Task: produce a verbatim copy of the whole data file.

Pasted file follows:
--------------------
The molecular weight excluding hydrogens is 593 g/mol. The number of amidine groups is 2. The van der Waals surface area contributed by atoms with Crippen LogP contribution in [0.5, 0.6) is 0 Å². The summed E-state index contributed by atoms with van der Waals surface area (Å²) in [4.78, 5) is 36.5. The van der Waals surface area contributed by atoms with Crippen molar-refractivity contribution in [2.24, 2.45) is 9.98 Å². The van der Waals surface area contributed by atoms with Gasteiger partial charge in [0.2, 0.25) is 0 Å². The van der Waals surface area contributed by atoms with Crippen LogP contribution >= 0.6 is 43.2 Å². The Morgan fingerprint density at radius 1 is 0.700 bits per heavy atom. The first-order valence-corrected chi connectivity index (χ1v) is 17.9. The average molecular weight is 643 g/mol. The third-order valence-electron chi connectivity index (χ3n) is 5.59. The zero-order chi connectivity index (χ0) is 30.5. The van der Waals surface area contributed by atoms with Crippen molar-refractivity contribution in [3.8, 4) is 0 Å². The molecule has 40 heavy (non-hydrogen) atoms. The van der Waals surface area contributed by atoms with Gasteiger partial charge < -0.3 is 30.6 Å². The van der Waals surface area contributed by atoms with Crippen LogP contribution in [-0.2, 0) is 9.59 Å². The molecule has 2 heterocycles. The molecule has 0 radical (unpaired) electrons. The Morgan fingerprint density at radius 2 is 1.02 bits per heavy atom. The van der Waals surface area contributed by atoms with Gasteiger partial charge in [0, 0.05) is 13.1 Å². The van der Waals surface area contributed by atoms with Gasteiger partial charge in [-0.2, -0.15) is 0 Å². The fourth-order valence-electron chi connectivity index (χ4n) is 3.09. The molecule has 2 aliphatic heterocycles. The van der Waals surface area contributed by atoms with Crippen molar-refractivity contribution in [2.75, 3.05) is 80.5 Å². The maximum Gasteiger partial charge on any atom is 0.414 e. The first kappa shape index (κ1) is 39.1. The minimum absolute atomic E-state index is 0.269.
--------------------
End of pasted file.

The molecular weight excluding hydrogens is 593 g/mol. The number of amidine groups is 2. The van der Waals surface area contributed by atoms with Crippen LogP contribution in [0.5, 0.6) is 0 Å². The summed E-state index contributed by atoms with van der Waals surface area (Å²) in [4.78, 5) is 36.5. The van der Waals surface area contributed by atoms with Crippen molar-refractivity contribution in [2.24, 2.45) is 9.98 Å². The van der Waals surface area contributed by atoms with Gasteiger partial charge in [0.2, 0.25) is 0 Å². The van der Waals surface area contributed by atoms with Crippen LogP contribution >= 0.6 is 43.2 Å². The Morgan fingerprint density at radius 1 is 0.700 bits per heavy atom. The first-order valence-corrected chi connectivity index (χ1v) is 17.9. The average molecular weight is 643 g/mol. The third-order valence-electron chi connectivity index (χ3n) is 5.59. The zero-order chi connectivity index (χ0) is 30.5. The van der Waals surface area contributed by atoms with Crippen molar-refractivity contribution in [3.8, 4) is 0 Å². The molecule has 40 heavy (non-hydrogen) atoms. The van der Waals surface area contributed by atoms with Gasteiger partial charge < -0.3 is 30.6 Å². The van der Waals surface area contributed by atoms with Crippen LogP contribution in [-0.2, 0) is 9.59 Å². The molecule has 2 heterocycles. The molecule has 0 radical (unpaired) electrons. The Morgan fingerprint density at radius 2 is 1.02 bits per heavy atom. The van der Waals surface area contributed by atoms with Gasteiger partial charge in [0, 0.05) is 13.1 Å². The van der Waals surface area contributed by atoms with Gasteiger partial charge in [-0.2, -0.15) is 0 Å². The fourth-order valence-electron chi connectivity index (χ4n) is 3.09. The molecule has 2 aliphatic heterocycles. The van der Waals surface area contributed by atoms with Crippen molar-refractivity contribution in [2.75, 3.05) is 80.5 Å². The maximum Gasteiger partial charge on any atom is 0.414 e. The first kappa shape index (κ1) is 39.1. The minimum absolute atomic E-state index is 0.269.